The True Minimalistic Window Manager Does Not Exist
Window managers; many people use them to increase the efficiency of their workflows or to show how “cool” they are to their colleagues or friends. Window managers are among bachelor’s and even master’s thesis topics these days. As the title states, in my view, a minimalistic window manager that truly follows UNIX philosophy doesn’t exist yet. Let me show you why and how by discussing current window managers and how the design of the true minimalistic window manager should be.
DWM and BSPWM
I only want to discuss two existing window managers: dwm and bspwm, which I believe are the only ones worth discussing.
DWM, window manager (WM, for short) maintained by the Suckless community, which claims to be minimal, but miserably tries to accomplish tasks that are beyond the window manager program such as drawing a status bar or mapping keys which directly violates the rule of composition and rule of modularity of UNIX philosophy. Window manager, like any other program, should only provide output to other programs for other aspects of a complete desktop environment (e.g., status bar) while performing the task that the window manager program is only meant to perform; managing windows.
This design choice brings many ugly complexities like dwmblocks or slstatus programs that don’t draw a status bar but only set the status text in the bar that DWM somehow felt responsible to draw. You need to hand-patch dwmblocks and the DWM’s source code to make that ugly pile of code compatible with your already applied patches and at the same time you should try not the bang your head on walls for hours, only to have a fully functional simple status bar. This complexity could have been prevented if the whole bar would be a different X11 program that can communicate with the WM through UNIX sockets.
Suckless programs always try to comprise fewer lines of code (even in disfavor of clarity which violates rule of clarity) and expect you to hand-hack source code by creating patches or applying existing patches created by the community at the different versions of the DWM while the source code barely includes any comments for hackers. I like the idea that “everyone should get what they actually need”, although the way the Suckless community tries to handle it makes DWM the most time-consuming WM to maintain so far. There are many ways to create modular software that allows people to get what they actually need while building the software (e.g., Linux Kernel), although they picked the most complex, chaotic, and time-consuming one for a community that aims to create “minimalistic” programs.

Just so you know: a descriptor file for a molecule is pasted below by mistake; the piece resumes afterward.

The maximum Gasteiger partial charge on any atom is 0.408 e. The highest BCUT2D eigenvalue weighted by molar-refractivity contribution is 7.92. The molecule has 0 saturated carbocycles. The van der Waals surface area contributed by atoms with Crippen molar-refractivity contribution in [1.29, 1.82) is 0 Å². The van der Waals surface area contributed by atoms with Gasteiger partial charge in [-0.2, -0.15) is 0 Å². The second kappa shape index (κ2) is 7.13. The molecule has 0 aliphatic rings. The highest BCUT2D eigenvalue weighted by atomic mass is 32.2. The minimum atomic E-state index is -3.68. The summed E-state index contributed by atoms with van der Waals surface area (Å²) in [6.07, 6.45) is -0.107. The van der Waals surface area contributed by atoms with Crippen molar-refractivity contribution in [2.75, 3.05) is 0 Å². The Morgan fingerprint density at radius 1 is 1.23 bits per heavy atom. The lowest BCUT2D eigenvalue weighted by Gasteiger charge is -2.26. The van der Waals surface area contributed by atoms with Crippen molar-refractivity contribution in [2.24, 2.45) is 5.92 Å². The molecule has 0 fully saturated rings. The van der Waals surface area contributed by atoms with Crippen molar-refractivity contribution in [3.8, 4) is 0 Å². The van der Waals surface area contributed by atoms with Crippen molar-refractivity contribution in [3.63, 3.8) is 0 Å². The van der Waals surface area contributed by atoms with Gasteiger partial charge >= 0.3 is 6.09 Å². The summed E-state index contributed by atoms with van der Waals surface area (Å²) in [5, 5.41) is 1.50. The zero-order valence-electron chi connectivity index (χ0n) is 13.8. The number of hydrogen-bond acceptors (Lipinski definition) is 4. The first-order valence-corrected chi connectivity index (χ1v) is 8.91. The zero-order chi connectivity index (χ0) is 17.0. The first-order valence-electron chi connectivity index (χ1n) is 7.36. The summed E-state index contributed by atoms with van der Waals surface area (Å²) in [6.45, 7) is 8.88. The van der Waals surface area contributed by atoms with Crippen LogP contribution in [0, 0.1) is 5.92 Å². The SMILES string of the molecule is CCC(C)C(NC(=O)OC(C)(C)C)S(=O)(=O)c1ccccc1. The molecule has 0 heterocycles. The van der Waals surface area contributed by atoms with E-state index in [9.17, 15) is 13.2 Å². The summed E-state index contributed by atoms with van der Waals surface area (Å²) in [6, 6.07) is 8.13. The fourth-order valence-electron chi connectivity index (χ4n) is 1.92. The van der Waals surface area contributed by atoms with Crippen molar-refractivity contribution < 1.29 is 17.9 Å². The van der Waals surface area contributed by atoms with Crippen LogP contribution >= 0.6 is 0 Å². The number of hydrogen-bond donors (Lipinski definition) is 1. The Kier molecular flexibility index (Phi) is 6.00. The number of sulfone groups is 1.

There’s a project dwm-flexipatch that houses almost all the patches created by the community and uses preprocessor directives for applying patches without a headache and even this doesn’t make me forgive other sins this WM and the Suckless community committed so far in the name of simplicity.
On the other hand, BSPWM’s design is modular and doesn’t involve key-mapping, handling pointer inputs, and drawing a status bar. I predict that BSPWM’s architecture should be pretty similar to our imaginary (yet) TTMWM’s architecture as can be seen in the diagram below.
BSPWM still falls short for me. It isn’t as expandable as DWM and is too specific (its binary layout, for example). That’s why, despite my dislike for it, I’ve been using DWM for years. However, this whole writing made me work on my own window manager, TTMWM.
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